"I was motivated to try to help the wineries," he said. "But the wines must be good. People need to buy repeatedly. I'm not in it for short-term boost."

One of the wineries, Prince Trubetskoi, is a historic producer in the Black Sea region. It was bombed on the first day of the war, occupied and looted. Although the area was retaken by Ukraine, it is considered a military zone and facilities are not usable. The winery, not wanting to miss a vintage, temporarily relocated to another facility in the western part of the country, and made wine with purchased grapes. Its 2022 Stoic pinot blanc is fresh, herbal and delicious. Schneider, who said he expects a shipment of these wines in June, plans to retail it for $16.

These are not the first Ukrainian wines to be sold in the United States since the war. Saparavi USA in Providence, Rhode Island, has been importing sparkling wines from Artwinery, a historic producer in Bakhmut, which are now available in 43 states, said Gayle Corrigan, a founder of Saparavi.

Importing wines from Ukraine is no simple thing.

"You have all sorts of things happening that are unexpected, whether it's shelling, only one label-maker for all the wineries or everybody is trying to find boxes," Corrigan said. "Ukrainian winemakers have done the possible and the impossible to making importing wines to the U.S. happen."

Even with production sorted out, the shipping is circuitous. Ordinarily, the wines would be sent from Odesa through the Black Sea, but the war has shut off that route. So, for Schneider to get his wines, they are sent from Zakarpattia, on the Hungarian border, through Hungary to Romania. They then sail from the Romanian port of Constanta to Valencia, Spain, and onward to New Jersey.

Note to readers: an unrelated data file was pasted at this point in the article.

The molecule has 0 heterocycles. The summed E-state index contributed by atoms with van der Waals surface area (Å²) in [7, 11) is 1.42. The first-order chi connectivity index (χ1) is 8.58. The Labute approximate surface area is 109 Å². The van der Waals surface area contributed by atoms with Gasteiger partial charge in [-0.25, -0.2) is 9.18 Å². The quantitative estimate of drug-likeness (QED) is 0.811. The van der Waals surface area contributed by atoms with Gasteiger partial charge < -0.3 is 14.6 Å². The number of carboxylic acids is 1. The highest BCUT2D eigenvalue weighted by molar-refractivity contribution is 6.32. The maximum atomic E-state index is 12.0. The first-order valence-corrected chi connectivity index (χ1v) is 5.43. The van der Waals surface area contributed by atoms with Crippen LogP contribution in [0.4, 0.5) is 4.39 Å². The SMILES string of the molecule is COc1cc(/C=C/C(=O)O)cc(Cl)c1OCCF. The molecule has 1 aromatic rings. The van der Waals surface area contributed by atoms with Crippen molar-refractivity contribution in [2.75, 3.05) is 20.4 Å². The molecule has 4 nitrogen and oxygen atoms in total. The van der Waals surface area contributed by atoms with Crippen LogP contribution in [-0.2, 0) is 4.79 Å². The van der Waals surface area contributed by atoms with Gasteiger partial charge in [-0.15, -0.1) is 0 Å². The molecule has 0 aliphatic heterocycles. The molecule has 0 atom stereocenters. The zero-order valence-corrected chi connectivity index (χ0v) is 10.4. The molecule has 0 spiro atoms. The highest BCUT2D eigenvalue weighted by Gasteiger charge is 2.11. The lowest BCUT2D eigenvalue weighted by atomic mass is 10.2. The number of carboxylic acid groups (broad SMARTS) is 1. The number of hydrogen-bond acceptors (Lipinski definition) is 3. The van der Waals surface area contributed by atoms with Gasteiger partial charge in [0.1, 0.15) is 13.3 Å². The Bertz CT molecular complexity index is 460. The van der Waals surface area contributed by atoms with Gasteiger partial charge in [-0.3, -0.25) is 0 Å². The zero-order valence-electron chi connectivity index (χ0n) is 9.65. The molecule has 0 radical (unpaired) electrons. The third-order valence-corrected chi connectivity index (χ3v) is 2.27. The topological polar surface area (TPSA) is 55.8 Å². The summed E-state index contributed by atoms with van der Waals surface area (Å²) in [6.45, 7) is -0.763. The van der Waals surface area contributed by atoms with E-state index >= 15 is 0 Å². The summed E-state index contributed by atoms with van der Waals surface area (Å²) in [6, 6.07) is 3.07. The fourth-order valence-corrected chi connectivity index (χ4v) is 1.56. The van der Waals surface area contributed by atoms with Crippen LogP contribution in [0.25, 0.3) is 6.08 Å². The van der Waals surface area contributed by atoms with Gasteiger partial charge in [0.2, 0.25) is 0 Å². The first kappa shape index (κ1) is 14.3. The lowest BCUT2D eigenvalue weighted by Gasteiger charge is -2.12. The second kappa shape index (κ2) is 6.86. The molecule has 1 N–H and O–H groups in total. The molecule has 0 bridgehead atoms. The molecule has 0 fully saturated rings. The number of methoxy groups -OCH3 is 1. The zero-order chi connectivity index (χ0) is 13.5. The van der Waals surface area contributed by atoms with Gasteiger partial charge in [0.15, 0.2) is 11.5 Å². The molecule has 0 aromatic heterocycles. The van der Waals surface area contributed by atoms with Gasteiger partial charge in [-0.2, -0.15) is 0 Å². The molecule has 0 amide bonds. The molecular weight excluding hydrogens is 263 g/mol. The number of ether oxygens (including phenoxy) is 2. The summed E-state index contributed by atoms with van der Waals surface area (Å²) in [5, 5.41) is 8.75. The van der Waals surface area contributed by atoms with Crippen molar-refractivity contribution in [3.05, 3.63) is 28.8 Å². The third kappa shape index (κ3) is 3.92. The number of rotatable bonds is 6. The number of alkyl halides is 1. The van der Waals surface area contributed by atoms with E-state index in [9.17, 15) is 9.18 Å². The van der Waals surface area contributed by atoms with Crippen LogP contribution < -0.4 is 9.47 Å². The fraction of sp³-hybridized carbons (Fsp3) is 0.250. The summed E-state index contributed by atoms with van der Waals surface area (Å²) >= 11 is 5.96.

For Beykush, which is near the front lines, safety is a concern. There has been shelling, Tsybak said, and a nearby town has largely been destroyed. Russians at one point abandoned a tank in one of their vineyards. It was towed off by a tractor, an event captured by artwork on Beykush's back label.

Beykush has been planning for the future. It has planted about 5 acres in the last year, with 5 more acres planned for this fall. All told, it was 17 eclectic varieties planted, including albarino, timorasso, pinotage -- "a fantastic wine," Tsybak said -- and telti kuruk, an indigenous Ukrainian grape that makes an excellent tangy, minty, dry white wine with depth and complexity. Schneider said it retails for roughly $35, the most expensive of the wines he is importing.

Small quantities of these wines are available in the Northeast and in Washington, DC, as well as from online retailer Wine.com.

"I'm very proud of Ukrainian winemakers who continue to work under these circumstances," Tsybak said. "For them, we want to survive, we want to save this winery and this area."

Klimov said that supporting Ukraine by buying Ukrainian wines is not just a message for foreigners. "I tell Ukrainians, 'You must buy Ukrainian wines, not wines from Italy,'" he said. "You can try something good, because these wines are very interesting, and you can help."

He added: "It's not just the winegrowers and winemakers. It's other businesses, like oak barrel producers, stave producers, cork production, bottle production, wineglasses, vines and nurseries, tanks and amphora. It's a big ecosystem."

Published 20 May 2024, 10:11 IST